5 Marketing Emails That Drive Sales
While often the goal of email marketing is sales, the first priority is building a relationship with customers, which in turn can lead to many sales over time.
Email marketing pays off, in a big way. Connecting with customers through email earns between $30 and $50 for nearly every dollar invested, according to the UK-based Data & Marketing Association. Emails that customers find useful and interesting to read keep your subscribers wanting more and incentivize them to stay subscribed to your list.
While often the goal of email marketing is sales, the first priority is building a relationship with customers, which in turn can lead to many sales over time. Each email should have a clearly defined goal that works on building trust while also driving sales, through clicks on the website and product views.
Creating the type of email marketing that drives sales requires careful planning and design. Keep these tips in mind when writing customer emails:
Use a catchy and value-driven subject line to increase your email open rate.
Include high quality, relevant images in your emails.
Use a professional and simple design.
Write concise text.
Lean on a diverse internal audience to review your email.
Track sales and purchases to determine which emails work best for your customers.
Include a strong call-to-action (CTA) in each email, such as clicking on the website, downloading a report or chatting with a representative.
The most important considerations are your message and the type of email you write. You must give your customers a reason to open your email, read your message, and then visit the website.
Here are five ways to use email marketing to increase your sales.
Share your new product arrivals
A new shipment of products gives you a great reason to reach out to customers. You can generate more traffic to your website from both occasional and frequent customers by telling them about your latest arrivals. If you regularly receive shipments on a specific day of the week, consider sending a weekly email that showcases your latest wares. Doing so gives your subscribers something to expect, and hopefully look forward to, every week.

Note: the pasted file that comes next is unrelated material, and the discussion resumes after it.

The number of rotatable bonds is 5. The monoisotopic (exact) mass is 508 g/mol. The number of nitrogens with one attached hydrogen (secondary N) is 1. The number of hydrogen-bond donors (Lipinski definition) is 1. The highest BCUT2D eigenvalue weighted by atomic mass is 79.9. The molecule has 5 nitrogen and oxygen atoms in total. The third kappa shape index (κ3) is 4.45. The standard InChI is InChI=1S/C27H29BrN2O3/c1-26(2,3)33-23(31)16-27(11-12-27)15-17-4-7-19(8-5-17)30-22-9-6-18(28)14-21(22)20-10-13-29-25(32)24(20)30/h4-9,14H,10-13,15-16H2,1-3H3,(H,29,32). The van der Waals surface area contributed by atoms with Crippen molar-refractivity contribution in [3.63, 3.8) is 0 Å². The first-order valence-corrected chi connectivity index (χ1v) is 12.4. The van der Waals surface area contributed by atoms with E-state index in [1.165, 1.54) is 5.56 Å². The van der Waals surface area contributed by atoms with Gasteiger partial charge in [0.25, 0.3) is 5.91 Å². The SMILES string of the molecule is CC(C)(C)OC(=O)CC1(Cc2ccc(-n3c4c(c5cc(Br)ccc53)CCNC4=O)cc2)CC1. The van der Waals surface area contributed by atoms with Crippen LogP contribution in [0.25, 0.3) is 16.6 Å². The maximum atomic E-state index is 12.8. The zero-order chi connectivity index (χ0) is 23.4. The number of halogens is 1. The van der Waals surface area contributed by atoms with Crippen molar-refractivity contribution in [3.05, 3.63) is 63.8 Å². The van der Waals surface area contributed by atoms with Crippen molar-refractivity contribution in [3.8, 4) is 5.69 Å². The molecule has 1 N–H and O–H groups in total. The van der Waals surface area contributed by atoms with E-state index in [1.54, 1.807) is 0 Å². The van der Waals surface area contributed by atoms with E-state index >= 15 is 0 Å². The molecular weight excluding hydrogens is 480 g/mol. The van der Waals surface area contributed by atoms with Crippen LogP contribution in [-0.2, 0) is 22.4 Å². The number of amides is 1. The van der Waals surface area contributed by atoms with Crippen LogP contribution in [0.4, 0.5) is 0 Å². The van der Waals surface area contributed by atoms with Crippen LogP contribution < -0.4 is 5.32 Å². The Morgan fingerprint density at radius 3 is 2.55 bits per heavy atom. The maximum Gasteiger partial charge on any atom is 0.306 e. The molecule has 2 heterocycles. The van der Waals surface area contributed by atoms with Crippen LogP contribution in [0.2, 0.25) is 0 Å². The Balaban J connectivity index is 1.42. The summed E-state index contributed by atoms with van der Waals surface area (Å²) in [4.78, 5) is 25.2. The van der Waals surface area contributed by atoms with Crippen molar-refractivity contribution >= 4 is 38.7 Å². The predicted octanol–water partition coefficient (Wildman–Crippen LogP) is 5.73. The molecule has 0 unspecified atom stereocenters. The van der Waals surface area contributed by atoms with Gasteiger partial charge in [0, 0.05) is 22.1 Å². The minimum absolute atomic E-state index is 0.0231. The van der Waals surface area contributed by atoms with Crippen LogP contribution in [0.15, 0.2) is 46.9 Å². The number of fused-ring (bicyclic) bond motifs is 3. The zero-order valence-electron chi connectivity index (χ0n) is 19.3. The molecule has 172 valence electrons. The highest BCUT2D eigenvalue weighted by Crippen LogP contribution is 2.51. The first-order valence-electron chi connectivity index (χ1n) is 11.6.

Consider creating a theme for each new product email, such as “Holiday Baking Items” or “Get Ready for the Ski Slopes.”
Use photos that show the products being worn or used. A photo of someone bringing your homemade banana bread to a holiday party or sharing it with their family for a cozy breakfast helps customers envision your product in their lives. Keep the number of new products to no more than seven. More than seven can make the email feel overwhelming. Include easy-to-find product links to encourage visits to your website. Remind customers about items left in their online cart Sending out abandoned cart emails ensures that you aren’t leaving money on the table. Abandoned cart emails are sent out when a customer leaves your website without purchasing an item in their cart. This type of email serves as a reminder to go back and buy the product. People often get busy or distracted and forget to complete their purchases, even if they meant to.
Craft a catchy subject line. While “Forgot Something?” works in a pinch, the more personalized and relevant the subject line, the better